Now that summer is officially over and a few outdoor leaves are showing signs of color, I found inspiration for this morning’s sermon from an unlikely source. One of the most unlikely sources imaginable, in fact.
For as long as I can remember, long before the franchise achieved its current success and notoriety, I have been a devoted fan of the New England Patriots football team. However, I’m not sure I can say I’m a fan of the current Patriots football coach. It’s not that I dislike Bill Belichick. In fact, I have a good deal of admiration for his ability to bring the best out in his players.
Still, as some of you know, Bill Belichick doesn’t inspire affection on any level. When he appears in public he typically comes off as gruff, condescending, and sarcastic. He may have a warm side to his character, but it’s rarely on display. Not to mention the fact that Bill Belichick never seems to say anything of substance. If I was a reporter, I’m not sure why I would even show up at one of his press conferences. He answers the same questions with the same deadpan expression on his face and the same clipped and tired clichés. A reporter trying to meet a deadline could simply change a few specifics and tell people to refer to previous Bill Belichick press conferences for further clarification.
Well imagine my surprise, back in the beginning of September, when a reporter asked Bill Belichick a question and Belichick responded with an image that was striking…profound even. It was the day at the end of NFL training camps when certain players needed to be cut from the Patriots team while others would be informed they made the opening game roster. “Cutdown day” as it’s known in the NFL, winds up being a day of reckoning for dozens of aspiring football players. Not the star players most people have heard of. Rather, players who are “on the bubble” and struggling to earn one of the coveted last remaining positions on the squad.
The specific question Coach Belichick was asked had to do with what it’s like to tell a player he has survived “cutdown day” and earned a spot on the team. At the end of an uncharacteristically long answer, Bill Belichick said this:
“Yeah, as much as you want to say ‘Nice job. You made the team’…they’re not a permanent fixture on the team. They’re here as long as they’re doing their job and they’re dependable and reliable and consistent and improving. Once that curve starts to head the other way, I would say it probably isn’t going to last too long.”
Belichick continued with his answer to the reporter before reaching a memorable conclusion. “I know what you’re saying—it’s a good moment, but it’s a castle in the sand. It could be gone very, very quickly.”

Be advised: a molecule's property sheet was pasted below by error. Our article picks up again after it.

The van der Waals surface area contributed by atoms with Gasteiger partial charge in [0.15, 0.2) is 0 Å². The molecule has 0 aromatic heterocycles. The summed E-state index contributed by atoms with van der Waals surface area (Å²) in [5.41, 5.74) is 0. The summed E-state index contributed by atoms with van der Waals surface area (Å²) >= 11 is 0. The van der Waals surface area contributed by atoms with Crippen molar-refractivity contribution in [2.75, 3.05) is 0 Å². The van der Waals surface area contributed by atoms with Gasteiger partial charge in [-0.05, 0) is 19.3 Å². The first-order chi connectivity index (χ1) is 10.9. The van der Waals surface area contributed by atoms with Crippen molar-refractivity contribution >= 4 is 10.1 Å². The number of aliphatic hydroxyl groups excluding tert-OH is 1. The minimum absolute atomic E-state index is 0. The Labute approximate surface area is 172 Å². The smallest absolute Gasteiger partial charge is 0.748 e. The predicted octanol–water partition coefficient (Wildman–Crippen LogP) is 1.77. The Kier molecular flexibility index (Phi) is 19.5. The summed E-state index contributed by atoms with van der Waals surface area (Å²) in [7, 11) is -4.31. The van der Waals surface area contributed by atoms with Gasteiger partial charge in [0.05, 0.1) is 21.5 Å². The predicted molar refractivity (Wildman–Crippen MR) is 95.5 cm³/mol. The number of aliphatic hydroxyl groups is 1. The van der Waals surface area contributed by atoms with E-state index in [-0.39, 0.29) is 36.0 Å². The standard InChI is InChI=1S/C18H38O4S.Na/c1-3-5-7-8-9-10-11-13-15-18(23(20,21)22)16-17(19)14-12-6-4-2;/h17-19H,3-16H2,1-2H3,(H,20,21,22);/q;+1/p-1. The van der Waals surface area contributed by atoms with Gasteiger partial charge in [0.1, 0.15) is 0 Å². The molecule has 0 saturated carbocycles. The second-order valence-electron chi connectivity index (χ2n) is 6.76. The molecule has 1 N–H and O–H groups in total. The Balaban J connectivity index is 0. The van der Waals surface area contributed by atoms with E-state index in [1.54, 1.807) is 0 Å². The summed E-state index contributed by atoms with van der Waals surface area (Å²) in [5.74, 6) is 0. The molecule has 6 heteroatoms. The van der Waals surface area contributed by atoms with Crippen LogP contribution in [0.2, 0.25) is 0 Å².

A castle in the sand. How many of us spent time on the beach this summer either building a sand castle or watching children or a family build a sand castle nearby? In the best case scenario, young people and young at heart people build sand castles far enough up the beach that they survive the relentless surge of the ocean water. And yet how many times have we seen sand castles seemingly out of reach flattened by an unexpectedly large wave as the tide comes in rises steadily higher. Inherently castles in the sand have a transitory nature to them. They can indeed be gone very, very quickly…
I spent some time this week thinking back over the summer that has just passed and reflecting on castles in the sand. To be sure, it has been a noteworthy and newsworthy summer. Among other things, this will be a summer known for its hurricanes. With winds whipping so hard they’ve stretched the upper limits of our numerical storm categorizations. With water rushing over barriers and past dams and through city streets leaving flood waters as much as four feet high.
One storm after another wreaking havoc in Texas and Florida and the Virgin Islands and Puerto Rico and every place they have made landfall along the way. Human and animal lives lost, power outages on a massive scale, cleanup efforts that will last for months. How many castles in the sand were destroyed by Hurricanes Harvey, Irma, Jose, Maria as they made their way ashore?
Or is a castle in the sand a metaphor for people who lost their homes, their possessions, and everything they owned in the wake of the massive storms? Or is a castle in the sand a metaphor for the climate that is changing all around us on account of our human waste and neglect and devastation? The people and the things and the earth as we know it can suddenly be gone very, very quickly…